I love a good time-travel novel, especially because people have come up with so many different ways time-travel can work, and so many different challenges that arise. Cold Summer by Gwen Cole was not the most unusual, but it had an interesting premise.
Kale has always disappeared–his friends and family have simply treated it as his way, to apparently go off for a few days at a time. But at seventeen, the disappearances are happening more and more frequently, and only a trusted few understand why. Kale is a time-traveler, unable to control his slips back into the past. To make matters worse, for the past six months Kale has only gone back to one place: World War II, as a soldier on the front lines. In the present he’s suffering from PTSD and a growing estrangement from his life. Meanwhile, next door neighbor and childhood friend Harper has recently moved back to town, dealing with her own family crises. Something begins to kindle between Harper and Kale, even while Kale’s time-travel threatens to tear him out of his present-day life for good.
This was a little bit like The Time-Traveler’s Wife-light (with 100% less nudity!) Kale slips through time suddenly, uncontrollably and apparently randomly, until his recent ongoing secondary life in World War II. The challenge of living two parallel lives was intriguing, especially with one as intense as the front lines of a war.
Harper got a little short-shrifted in the plot summary. The book is as much about her as it is about Kale, it’s just that the premise centers around Kale. Harper has a less active role (I’m trying not to see that through a feminist lens…) but she has a lot going on emotionally around her mother. I also enjoy that the “girl next door” (she even gets called that directly) happens to be into online gaming. It’s a nice departure from the classics for that particular character role.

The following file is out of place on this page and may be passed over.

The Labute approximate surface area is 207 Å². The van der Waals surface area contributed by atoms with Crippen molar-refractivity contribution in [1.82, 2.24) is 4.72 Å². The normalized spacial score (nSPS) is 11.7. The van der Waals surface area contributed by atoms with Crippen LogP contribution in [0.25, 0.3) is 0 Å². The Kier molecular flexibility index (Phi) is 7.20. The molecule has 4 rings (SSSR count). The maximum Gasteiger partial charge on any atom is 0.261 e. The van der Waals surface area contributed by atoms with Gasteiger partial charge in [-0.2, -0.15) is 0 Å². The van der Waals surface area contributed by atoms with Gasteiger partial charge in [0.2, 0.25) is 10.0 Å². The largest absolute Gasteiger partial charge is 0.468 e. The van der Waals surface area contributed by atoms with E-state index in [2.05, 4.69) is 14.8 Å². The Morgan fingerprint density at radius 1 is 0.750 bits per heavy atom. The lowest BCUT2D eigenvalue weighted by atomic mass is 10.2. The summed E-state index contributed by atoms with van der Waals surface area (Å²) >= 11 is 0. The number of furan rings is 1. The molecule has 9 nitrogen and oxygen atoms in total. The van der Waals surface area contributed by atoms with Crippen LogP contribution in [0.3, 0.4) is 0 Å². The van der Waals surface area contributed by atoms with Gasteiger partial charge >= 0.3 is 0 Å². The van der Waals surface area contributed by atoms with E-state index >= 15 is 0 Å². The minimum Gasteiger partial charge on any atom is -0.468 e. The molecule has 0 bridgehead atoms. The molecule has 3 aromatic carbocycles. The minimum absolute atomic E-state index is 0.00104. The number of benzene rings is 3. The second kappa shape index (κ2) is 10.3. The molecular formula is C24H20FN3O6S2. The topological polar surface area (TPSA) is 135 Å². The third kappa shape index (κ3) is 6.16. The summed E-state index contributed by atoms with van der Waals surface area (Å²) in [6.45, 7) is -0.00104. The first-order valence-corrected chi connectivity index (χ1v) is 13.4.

The time-travel rules and method get explained as the book unfolds and holds together pretty tightly. There’s even an explanation by the end giving some purpose to the whole thing–although it feels a little pushed into the last third. It totally works philosophically, but plot-wise it feels slightly forced.
What didn’t hold quite so well for me was the Kale/Harper relationship, though in a specific and unusual way. The two of them are cute together when they’re together, and I buy them as a couple. The trouble is that their emotional investment seems inconsistent. They were really close personal friends as children and immediately will be again when Harper moves back…but haven’t communicated for six years, barring the occasional Facebook like. They maybe kinda sorta had a thing for each other back in the day (when they were twelve???) but are also perpetually surprised to have feelings for each other in the present (like, it surprises them more than once…) They’re very close but also very uncomfortable about kissing. It was…kind of whip-lashy?
This might be me. This might be me not appreciating the confusing nature of teenage emotions and not accepting that not everyone feels things and then thinks in great detail about why they’re having a feeling (I do that, often). But it was a little whip-lashy reading.
My favorite character, possibly, has not been mentioned because he plays a supporting role–Uncle Jasper (Harper’s official uncle, Kale’s unofficial one) is just one of those really good guys. He watches out for both our protagonists, in a way that’s protective but not smothering while both are struggling with their parent relationships. What really got me though is that Jasper is grieving his wife’s death, and I liked how that was shown. There were some nice, touching moments of the little pains of a huge loss. And I liked that it celebrated and acknowledged the romantic love between a much older couple, even after one member is gone.
So this was a pretty good book with good moments. It didn’t always thread together as well as I’d like, but it was an entertaining and engaging read.
Author’s Site: http://gwenmcole.com/
Buy it here: Cold Summer